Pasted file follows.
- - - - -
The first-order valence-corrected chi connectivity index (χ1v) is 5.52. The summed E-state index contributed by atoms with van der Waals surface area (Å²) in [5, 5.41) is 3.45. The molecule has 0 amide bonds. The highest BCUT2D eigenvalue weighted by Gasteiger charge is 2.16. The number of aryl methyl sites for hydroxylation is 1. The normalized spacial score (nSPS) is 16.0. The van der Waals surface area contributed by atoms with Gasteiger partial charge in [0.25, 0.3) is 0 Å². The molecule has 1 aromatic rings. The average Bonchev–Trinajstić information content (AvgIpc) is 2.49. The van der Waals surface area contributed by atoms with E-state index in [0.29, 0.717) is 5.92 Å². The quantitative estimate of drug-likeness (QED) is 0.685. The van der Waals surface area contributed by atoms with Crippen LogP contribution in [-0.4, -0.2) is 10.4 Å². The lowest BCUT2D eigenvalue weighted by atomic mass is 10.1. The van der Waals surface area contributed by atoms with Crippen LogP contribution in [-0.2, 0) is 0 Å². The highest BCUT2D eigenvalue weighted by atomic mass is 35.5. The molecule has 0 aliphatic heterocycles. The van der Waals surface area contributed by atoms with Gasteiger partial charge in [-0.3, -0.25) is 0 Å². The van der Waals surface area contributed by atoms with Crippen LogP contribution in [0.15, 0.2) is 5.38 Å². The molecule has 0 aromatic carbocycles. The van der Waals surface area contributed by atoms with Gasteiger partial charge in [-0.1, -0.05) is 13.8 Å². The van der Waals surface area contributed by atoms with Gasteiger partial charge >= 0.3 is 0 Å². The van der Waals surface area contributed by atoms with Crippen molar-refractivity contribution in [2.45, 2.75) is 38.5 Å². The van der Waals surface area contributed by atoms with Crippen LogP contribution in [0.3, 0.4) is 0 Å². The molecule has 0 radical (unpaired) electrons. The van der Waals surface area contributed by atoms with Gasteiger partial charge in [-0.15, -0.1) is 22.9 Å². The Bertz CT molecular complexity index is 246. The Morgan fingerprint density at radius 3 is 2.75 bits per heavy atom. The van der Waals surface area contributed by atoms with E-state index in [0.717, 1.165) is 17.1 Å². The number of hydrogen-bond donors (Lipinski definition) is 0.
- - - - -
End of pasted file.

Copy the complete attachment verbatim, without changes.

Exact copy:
The first-order valence-corrected chi connectivity index (χ1v) is 5.52. The summed E-state index contributed by atoms with van der Waals surface area (Å²) in [5, 5.41) is 3.45. The molecule has 0 amide bonds. The highest BCUT2D eigenvalue weighted by Gasteiger charge is 2.16. The number of aryl methyl sites for hydroxylation is 1. The normalized spacial score (nSPS) is 16.0. The van der Waals surface area contributed by atoms with Gasteiger partial charge in [0.25, 0.3) is 0 Å². The molecule has 1 aromatic rings. The average Bonchev–Trinajstić information content (AvgIpc) is 2.49. The van der Waals surface area contributed by atoms with E-state index in [0.29, 0.717) is 5.92 Å². The quantitative estimate of drug-likeness (QED) is 0.685. The van der Waals surface area contributed by atoms with Crippen LogP contribution in [-0.4, -0.2) is 10.4 Å². The lowest BCUT2D eigenvalue weighted by atomic mass is 10.1. The van der Waals surface area contributed by atoms with Crippen LogP contribution in [-0.2, 0) is 0 Å². The highest BCUT2D eigenvalue weighted by atomic mass is 35.5. The molecule has 0 aliphatic heterocycles. The van der Waals surface area contributed by atoms with Gasteiger partial charge in [-0.3, -0.25) is 0 Å². The van der Waals surface area contributed by atoms with Crippen LogP contribution in [0.15, 0.2) is 5.38 Å². The molecule has 0 aromatic carbocycles. The van der Waals surface area contributed by atoms with Gasteiger partial charge in [-0.1, -0.05) is 13.8 Å². The van der Waals surface area contributed by atoms with Gasteiger partial charge >= 0.3 is 0 Å². The van der Waals surface area contributed by atoms with Crippen molar-refractivity contribution in [2.45, 2.75) is 38.5 Å². The van der Waals surface area contributed by atoms with Crippen LogP contribution in [0.3, 0.4) is 0 Å². The molecule has 0 radical (unpaired) electrons. The van der Waals surface area contributed by atoms with Gasteiger partial charge in [-0.15, -0.1) is 22.9 Å². The Bertz CT molecular complexity index is 246. The Morgan fingerprint density at radius 3 is 2.75 bits per heavy atom. The van der Waals surface area contributed by atoms with E-state index in [0.717, 1.165) is 17.1 Å². The number of hydrogen-bond donors (Lipinski definition) is 0.